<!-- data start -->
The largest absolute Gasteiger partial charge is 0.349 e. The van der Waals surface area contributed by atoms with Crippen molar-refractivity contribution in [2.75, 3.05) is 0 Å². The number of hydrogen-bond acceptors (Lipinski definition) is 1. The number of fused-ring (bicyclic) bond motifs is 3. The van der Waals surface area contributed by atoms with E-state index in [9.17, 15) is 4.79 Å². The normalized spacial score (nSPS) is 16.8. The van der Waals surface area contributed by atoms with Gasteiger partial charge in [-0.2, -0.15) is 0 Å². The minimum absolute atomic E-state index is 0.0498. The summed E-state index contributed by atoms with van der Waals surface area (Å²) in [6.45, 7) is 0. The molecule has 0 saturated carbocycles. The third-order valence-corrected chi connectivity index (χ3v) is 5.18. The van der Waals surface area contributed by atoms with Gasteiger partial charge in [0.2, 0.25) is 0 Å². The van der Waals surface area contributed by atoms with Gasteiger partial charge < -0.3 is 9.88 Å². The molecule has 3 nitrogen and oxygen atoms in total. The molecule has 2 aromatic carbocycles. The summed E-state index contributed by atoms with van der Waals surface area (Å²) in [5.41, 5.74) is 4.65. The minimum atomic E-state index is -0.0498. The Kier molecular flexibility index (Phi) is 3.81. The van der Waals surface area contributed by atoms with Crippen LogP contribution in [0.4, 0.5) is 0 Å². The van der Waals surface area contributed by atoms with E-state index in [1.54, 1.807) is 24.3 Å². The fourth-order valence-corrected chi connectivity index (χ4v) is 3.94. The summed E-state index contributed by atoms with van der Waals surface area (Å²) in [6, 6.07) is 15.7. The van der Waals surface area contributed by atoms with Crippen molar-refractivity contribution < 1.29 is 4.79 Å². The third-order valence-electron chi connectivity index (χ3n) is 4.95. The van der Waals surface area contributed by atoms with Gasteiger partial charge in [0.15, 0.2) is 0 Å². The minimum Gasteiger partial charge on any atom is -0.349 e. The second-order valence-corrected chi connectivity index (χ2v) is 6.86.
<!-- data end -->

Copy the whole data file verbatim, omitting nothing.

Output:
The largest absolute Gasteiger partial charge is 0.349 e. The van der Waals surface area contributed by atoms with Crippen molar-refractivity contribution in [2.75, 3.05) is 0 Å². The number of hydrogen-bond acceptors (Lipinski definition) is 1. The number of fused-ring (bicyclic) bond motifs is 3. The van der Waals surface area contributed by atoms with E-state index in [9.17, 15) is 4.79 Å². The normalized spacial score (nSPS) is 16.8. The van der Waals surface area contributed by atoms with Gasteiger partial charge in [-0.2, -0.15) is 0 Å². The minimum absolute atomic E-state index is 0.0498. The summed E-state index contributed by atoms with van der Waals surface area (Å²) in [6.45, 7) is 0. The molecule has 0 saturated carbocycles. The third-order valence-corrected chi connectivity index (χ3v) is 5.18. The van der Waals surface area contributed by atoms with Gasteiger partial charge in [0.2, 0.25) is 0 Å². The van der Waals surface area contributed by atoms with Gasteiger partial charge < -0.3 is 9.88 Å². The molecule has 3 nitrogen and oxygen atoms in total. The molecule has 2 aromatic carbocycles. The summed E-state index contributed by atoms with van der Waals surface area (Å²) in [5.41, 5.74) is 4.65. The minimum atomic E-state index is -0.0498. The Kier molecular flexibility index (Phi) is 3.81. The van der Waals surface area contributed by atoms with Crippen LogP contribution in [0.4, 0.5) is 0 Å². The van der Waals surface area contributed by atoms with E-state index in [1.54, 1.807) is 24.3 Å². The fourth-order valence-corrected chi connectivity index (χ4v) is 3.94. The summed E-state index contributed by atoms with van der Waals surface area (Å²) in [6, 6.07) is 15.7. The van der Waals surface area contributed by atoms with Crippen molar-refractivity contribution < 1.29 is 4.79 Å². The third-order valence-electron chi connectivity index (χ3n) is 4.95. The van der Waals surface area contributed by atoms with Gasteiger partial charge in [0.15, 0.2) is 0 Å². The minimum Gasteiger partial charge on any atom is -0.349 e. The second-order valence-corrected chi connectivity index (χ2v) is 6.86.